Missouri auto parts dealer admits to sending money to Al Qaeda

A Kansas City, Missouri auto parts dealer who had sworn allegiance to Al Qaeda pleaded guilty on Wednesday to providing financial help to the terrorist group.

A Kansas City auto parts dealer who had sworn allegiance to al-Qaida pleaded guilty Wednesday to taking part in a conspiracy to provide financial support to the terrorist group.

Khalid Ouazzani, 32, a Moroccan native who became a naturalized U.S. citizen in 2006, admitted that he sent $23,500 to al-Qaida between August 2007 and mid-2008.

Although Ouazzani talked with others about ways to support al-Qaida, including plans for them to fight in Afghanistan, Iraq or Somalia, U.S. Attorney Beth Phillips said he did not pose a threat to the Kansas City area, where he briefly operated a business that sold auto parts and used vehicles.

"At no point prior to his arrest was he any threat to cause imminent harm or danger to the citizens of our community," Phillips said at a news conference.

He pleaded guilty to one count of money laundering and one count of bank fraud from an original indictment charging him with 33 counts. He also pleaded guilty to an additional count of conspiracy to provide material support to a terrorist organization.

Ouazzani became a permanent U.S. resident in July 2004 and became a citizen about two years later.

Prosecutors said he provided false information to obtain a $175,000 line of credit commercial loan in April 2007 to run his business, Truman Used Auto Parts.

In May 2007, he wired $112,830 of the loan to a bank account in the United Arab Emirates, where it was used to purchase an apartment. In June or July 2008, he sold the apartment for a $17,000 profit, which was sent by a co-conspirator to al-Qaida, court records say.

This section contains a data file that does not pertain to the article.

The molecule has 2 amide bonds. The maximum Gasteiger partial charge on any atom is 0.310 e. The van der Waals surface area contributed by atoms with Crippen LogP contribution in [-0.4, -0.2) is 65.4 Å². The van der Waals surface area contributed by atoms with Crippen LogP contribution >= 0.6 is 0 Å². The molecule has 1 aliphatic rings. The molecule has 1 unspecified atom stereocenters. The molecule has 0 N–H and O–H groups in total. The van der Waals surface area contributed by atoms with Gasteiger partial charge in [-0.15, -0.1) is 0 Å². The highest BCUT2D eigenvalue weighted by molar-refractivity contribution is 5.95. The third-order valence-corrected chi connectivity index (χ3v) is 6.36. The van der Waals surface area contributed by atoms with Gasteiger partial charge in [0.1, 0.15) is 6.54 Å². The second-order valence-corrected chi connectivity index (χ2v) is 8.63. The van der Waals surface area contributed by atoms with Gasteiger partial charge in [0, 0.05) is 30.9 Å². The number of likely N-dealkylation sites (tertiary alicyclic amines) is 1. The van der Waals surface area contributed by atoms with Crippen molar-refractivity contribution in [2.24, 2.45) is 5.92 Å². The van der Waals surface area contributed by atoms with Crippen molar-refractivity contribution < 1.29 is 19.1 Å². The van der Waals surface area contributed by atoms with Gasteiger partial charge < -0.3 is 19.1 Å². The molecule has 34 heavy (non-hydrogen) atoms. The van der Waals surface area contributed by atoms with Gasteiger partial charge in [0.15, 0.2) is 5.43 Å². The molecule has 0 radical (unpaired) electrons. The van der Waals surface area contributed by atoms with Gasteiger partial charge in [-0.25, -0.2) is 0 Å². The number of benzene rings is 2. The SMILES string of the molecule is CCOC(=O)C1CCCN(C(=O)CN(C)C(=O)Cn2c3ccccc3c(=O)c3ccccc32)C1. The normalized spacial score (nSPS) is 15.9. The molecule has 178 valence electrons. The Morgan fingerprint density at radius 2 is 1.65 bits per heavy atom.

In August 2007, he agreed to send al-Qaida an additional $6,500 through a co-conspirator, who paid the money on his behalf, and in November 2007 Ouazzani repaid the co-conspirator through a wire transfer to a bank account in the United Arab Emirates, court records show.

Phillips said the $6,500 came from the sale of his business.

She declined to comment on the co-conspirator or say how long Ouazzani had been in Kansas City prior to his arrest.

Ouazzani's attorneys said he was sorry for his actions and was ready to pay the consequences.

Ouazzani has "acknowledged the wrongfulness of his acts," Overland Park, Kan., attorneys Robin Fowler and Tricia Tenpenny said in a statement.

"He deeply regrets what he has done, and is taking steps to atone, to the extent he can, for his crimes. He will continue to do so," the statement read. They declined to provide further details.

Ouazzani faces up to 65 years in prison without parole, prosecutors said. No sentencing date has been set.


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